Monday, December 29, 2014

Ten of the best metal albums of all time - Part V: Winter - Into Darkness

Even in a review series about some of the very best metal albums of all time, a series which is obviously to be loaded with superlatives in every review, there's bound to be one album which stands out the most. And it doesn't matter into how many parts I decided to divide this series - I picked tenrather arbitrarily - but if it were only five, or up to fifty, this one album would always stand out above all others. This album is, of course, Winter's Into Darkness, the pinnacle, the crown jewel in the history of all forms of heavy metal, for all times to come.

"Words cannot describe..." is a phrase that is not only strangely overused in reviews of such amazing works of art, but also contradictory to the purpose of a review itself, since using words to describe is exactly what one attempts at doing in this endeavour. It is however the first phrase to pop into my mind when beginning to try to wrap my mind around how to get the mind-blowing quality of this album across to the reader. I feel like an astronomer who tries to describe the universe in a few drab technical terms, when in reality it takes a lifetime of internalising all its aspects to realise just how amazing and impressive is in its entirety. Into Darkness, likewise, is something I can only sketch out in a few well-intentioned but never sufficient phrases without ever scratching the surface of its grandness, and no potential listener reading this review will grasp the magnitude of what was put on record here by a few general descriptions of the elements that make up the album's sound.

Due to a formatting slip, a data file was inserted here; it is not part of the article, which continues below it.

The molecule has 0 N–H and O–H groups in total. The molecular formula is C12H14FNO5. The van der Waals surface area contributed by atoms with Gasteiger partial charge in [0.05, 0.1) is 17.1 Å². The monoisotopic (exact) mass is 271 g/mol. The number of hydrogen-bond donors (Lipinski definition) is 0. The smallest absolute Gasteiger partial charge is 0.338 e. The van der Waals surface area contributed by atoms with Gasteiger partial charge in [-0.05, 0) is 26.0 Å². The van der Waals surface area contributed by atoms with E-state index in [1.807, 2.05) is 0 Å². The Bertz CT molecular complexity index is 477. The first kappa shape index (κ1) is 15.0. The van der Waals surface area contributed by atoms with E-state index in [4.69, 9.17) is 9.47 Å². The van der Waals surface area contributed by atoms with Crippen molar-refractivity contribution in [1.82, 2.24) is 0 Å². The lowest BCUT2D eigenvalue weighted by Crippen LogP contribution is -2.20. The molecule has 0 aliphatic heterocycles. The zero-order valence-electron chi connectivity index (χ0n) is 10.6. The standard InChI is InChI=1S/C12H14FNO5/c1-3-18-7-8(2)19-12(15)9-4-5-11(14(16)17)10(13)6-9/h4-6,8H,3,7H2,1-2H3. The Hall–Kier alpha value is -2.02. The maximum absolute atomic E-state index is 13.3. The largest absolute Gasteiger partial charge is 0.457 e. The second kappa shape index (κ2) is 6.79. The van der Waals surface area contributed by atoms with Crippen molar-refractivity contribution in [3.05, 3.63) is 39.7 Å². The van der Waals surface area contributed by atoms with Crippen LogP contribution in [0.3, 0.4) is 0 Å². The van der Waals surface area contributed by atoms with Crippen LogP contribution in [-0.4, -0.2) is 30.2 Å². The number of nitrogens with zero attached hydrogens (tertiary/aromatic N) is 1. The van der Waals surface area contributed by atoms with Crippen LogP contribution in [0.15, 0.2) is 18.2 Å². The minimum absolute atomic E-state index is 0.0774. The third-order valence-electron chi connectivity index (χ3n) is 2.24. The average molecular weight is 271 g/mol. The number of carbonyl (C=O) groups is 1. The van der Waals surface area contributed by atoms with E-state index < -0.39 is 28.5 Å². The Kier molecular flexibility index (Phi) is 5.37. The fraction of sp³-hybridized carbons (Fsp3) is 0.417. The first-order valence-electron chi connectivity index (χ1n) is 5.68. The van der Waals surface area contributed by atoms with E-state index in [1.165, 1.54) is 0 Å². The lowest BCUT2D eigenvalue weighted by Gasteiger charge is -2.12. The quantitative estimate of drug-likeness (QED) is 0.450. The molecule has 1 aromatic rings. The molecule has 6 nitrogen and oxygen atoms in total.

It is no coincidence that I chose an analogy to describing the universe when beginning to delve into an attempted characterisation of this album, because as the universe is unimaginably big in spacial dimensions, Into Darkness is the same in audial ones. There is a gravity to every note played on this album that evokes images of solar system-sized giants pounding down on planets with star-sized hammers. It feels like the perfect embodiment of the sheer heaviness bands have been going for ever since Black Sabbath played the very first notes of their eponymous song, and that only Winter have reached in this magnitude, and one that can never be surpassed. The amazing production of course does a great job of accomplishing this, with its thick and massive guitar tone and the accompanying strong and heavy presence of the bass. But the major credit lies, as always, with the songwriting, as no producer or engineer has ever created a masterpiece in music, only songwriters have.